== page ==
Inside Knowledge Magazine /Knowledge Management Magazine Archive
Volume 6 Issue 2
Many of the boundaries within which companies used to compete have been rendered meaningless by globalisation, the rapid advance of web technologies and the fall of many of the political barriers to trade that once seemed insurmountable. Knowledge management has in turn equipped businesses with the means to take advantage of the environment they now find themselves operating in. Properly understood and implemented, KM can help organisations overcome problems relating to scale, complexity and language, to geographical dispersion, and to cultural and societal discord. It is easy to see why so many multi-national corporations have invested so heavily in developing their knowledge management programmes.
Yet for similar reasons, it is also unsurprising that so few smaller businesses have even considered implementing a knowledge management initiative. Most continue to regard the discipline as extraneous to their day-to-day operations. Why, for example, would a company employing perhaps 200 people want to invest in a specialist collaborative application? How, more importantly, would it be able to afford to? Equally, and moving beyond the technology aspect of the discipline for a moment, what use is knowledge management to a company in which everyone knows just about everyone else, or at least knows someone else who does?
Trade associations, specialist publications, events organisers, KM associations and communities – the list goes on – each bear some of the responsibility for perpetuating the misconception that knowledge management is exclusively the concern of larger organisations. If all an entrepreneur reads or hears about is how the likes of BP, Siemens and Microsoft have saved xxx billion dollars through implementing ‘knowledge management’, why should they draw any association between the discipline and their own company’s operations?
Yet knowledge management is also about making the most of the resources at your disposal; about protecting your company against the loss of key knowledge further down the line; about encouraging learning and innovation, and thus developing future streams of revenue; and, crucially, about overcoming the diseconomies of scale the relative size of your business may impose. Amid the grandiose success stories emanating from so many blue-chip, multi-national businesses, it is easy to forget that at the heart of KM lie the fundamentals of sound managerial practice, plain and simple.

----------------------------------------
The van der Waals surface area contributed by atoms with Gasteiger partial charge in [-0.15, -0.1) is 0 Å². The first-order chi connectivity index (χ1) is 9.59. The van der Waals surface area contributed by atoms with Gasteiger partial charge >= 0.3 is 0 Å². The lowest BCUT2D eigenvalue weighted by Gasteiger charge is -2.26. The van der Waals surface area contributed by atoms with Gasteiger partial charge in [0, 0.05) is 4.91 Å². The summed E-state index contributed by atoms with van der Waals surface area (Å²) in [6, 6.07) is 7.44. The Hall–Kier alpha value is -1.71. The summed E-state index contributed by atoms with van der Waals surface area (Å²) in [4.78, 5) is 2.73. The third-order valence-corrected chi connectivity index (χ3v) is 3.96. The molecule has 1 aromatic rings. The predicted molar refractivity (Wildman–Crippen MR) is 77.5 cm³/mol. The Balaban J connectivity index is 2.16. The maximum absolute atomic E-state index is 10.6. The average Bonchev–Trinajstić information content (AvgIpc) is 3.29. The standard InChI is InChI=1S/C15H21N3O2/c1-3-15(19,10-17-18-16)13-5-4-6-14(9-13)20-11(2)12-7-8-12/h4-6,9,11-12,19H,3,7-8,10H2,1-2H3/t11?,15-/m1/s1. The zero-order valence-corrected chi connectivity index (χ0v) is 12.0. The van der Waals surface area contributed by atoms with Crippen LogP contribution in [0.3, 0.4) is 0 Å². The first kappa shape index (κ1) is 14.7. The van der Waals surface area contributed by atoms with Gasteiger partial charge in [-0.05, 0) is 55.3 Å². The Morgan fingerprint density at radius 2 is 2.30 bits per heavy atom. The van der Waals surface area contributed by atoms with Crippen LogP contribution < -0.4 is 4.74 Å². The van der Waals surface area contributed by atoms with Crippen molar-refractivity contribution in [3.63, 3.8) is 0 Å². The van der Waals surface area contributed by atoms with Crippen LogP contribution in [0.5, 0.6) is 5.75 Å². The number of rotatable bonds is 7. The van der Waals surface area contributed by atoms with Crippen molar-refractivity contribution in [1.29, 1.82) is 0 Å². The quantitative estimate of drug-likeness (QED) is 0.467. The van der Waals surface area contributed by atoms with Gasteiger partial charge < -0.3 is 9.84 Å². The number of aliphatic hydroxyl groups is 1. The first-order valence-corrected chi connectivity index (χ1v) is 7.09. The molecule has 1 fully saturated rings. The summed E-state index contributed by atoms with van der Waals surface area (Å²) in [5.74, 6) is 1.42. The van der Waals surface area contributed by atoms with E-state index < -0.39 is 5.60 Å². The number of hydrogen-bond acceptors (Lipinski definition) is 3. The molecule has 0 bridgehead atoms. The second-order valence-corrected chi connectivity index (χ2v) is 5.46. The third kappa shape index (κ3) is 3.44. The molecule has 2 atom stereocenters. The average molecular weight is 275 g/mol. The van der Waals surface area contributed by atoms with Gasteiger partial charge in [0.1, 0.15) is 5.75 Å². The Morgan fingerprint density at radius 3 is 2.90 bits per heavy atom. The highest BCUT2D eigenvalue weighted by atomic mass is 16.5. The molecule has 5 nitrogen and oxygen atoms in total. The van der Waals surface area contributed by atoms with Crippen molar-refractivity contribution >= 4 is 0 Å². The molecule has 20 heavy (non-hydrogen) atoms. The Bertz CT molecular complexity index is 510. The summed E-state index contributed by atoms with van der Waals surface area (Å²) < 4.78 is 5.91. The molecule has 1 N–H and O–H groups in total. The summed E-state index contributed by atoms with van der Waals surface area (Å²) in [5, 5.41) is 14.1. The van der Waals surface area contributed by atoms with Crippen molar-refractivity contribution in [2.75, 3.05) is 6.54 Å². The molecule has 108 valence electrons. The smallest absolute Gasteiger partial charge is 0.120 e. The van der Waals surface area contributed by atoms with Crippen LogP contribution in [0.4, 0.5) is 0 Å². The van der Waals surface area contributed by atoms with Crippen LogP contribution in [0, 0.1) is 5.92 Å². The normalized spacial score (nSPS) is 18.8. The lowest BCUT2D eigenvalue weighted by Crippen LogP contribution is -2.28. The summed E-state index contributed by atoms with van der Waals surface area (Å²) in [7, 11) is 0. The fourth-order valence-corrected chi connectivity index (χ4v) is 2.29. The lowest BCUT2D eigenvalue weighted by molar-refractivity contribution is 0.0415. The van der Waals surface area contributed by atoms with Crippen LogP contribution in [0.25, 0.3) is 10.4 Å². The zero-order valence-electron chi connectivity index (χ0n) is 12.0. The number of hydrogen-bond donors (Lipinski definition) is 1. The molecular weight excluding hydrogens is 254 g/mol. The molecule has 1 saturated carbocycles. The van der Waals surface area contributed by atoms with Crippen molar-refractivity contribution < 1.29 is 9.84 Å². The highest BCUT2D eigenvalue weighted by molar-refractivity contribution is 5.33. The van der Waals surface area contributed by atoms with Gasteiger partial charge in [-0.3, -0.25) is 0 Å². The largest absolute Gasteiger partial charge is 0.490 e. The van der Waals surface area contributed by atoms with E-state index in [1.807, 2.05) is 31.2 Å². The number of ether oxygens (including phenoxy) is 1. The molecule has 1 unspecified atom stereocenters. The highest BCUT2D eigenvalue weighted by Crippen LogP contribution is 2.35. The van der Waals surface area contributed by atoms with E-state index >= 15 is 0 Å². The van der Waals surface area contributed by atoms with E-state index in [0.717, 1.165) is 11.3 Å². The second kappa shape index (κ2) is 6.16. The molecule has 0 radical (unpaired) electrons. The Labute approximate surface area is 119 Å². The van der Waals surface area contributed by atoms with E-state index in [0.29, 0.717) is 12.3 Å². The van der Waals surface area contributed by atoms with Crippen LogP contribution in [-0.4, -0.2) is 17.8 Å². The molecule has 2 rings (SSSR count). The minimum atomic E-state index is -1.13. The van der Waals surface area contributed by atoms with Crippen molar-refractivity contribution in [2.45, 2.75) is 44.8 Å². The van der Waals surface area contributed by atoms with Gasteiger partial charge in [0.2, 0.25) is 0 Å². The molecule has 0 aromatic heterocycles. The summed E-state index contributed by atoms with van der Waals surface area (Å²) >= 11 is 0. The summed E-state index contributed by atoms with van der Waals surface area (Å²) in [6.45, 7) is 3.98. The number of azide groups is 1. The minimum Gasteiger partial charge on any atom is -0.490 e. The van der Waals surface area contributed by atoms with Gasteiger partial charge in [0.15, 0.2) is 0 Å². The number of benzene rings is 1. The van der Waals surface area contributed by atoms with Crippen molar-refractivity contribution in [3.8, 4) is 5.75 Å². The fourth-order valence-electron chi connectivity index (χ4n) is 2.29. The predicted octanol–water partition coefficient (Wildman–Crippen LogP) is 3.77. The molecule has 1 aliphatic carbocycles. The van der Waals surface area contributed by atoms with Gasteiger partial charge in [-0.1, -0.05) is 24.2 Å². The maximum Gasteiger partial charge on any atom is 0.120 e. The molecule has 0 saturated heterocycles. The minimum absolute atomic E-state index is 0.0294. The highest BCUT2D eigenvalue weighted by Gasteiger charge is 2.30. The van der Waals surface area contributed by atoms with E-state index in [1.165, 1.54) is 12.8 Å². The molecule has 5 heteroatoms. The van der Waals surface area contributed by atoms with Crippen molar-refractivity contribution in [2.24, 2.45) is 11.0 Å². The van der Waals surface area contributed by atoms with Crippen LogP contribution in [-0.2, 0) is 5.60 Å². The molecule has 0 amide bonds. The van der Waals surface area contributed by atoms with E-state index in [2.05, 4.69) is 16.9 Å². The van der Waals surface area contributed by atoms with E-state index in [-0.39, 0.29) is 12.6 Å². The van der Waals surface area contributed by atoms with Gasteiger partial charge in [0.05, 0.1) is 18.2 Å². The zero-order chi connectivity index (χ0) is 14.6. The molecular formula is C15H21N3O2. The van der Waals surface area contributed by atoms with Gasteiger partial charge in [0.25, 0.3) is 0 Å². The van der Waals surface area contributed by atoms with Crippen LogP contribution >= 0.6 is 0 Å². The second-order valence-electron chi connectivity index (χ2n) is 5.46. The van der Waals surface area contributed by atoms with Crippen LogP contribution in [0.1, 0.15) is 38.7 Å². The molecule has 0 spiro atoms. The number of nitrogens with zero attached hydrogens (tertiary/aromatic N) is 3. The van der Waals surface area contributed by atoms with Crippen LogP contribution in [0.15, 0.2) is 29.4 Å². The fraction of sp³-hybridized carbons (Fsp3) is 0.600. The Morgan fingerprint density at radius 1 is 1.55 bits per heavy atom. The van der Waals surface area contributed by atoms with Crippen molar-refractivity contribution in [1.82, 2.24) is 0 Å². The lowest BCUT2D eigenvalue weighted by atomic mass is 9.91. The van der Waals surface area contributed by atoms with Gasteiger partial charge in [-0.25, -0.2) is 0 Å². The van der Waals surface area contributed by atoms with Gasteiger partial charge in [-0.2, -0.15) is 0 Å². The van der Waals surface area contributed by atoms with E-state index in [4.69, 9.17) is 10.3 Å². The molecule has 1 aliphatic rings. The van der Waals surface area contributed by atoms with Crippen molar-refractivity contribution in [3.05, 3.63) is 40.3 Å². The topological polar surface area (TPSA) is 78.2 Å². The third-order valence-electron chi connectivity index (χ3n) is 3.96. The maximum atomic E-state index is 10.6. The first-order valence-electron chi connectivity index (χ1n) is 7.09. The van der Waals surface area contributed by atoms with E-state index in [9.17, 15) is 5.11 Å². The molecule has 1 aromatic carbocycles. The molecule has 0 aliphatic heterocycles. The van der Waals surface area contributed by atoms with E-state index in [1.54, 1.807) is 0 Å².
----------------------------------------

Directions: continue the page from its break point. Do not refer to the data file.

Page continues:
This month, with case studies and opinion from ABN Amro, ID Tours South Pacific, Unilever, Comverse, Standards Australia, the University of Central England and more, we aim to dispel the myth that, when it comes to KM, size matters. Our exploration of the role knowledge management has to play in small and medium-sized enterprises begins on page 10.
Simon Lelic, editor
The intranet and beyond [Web only article]
Despite promising immense business benefits, intranets often fail to deliver. Steve Boom explores what usually goes wrong, and how the lessons learnt from failed corporate intranet implementations can help shape best practice for portal design and deployment.
Your Say: Why size doesnt matter
Knowledge management has traditionally been regarded as the domain of vast organisations looking to align operations in the face of geographical and linguistic barriers, but a growing number of SMEs are beginning to recognise the benefits that KM can bring to their own operations. Simon Lelic talks to representatives from Azione, Fujitsu Services, Standards Australia and the University of Central England about the role the discipline has to play among smaller businesses.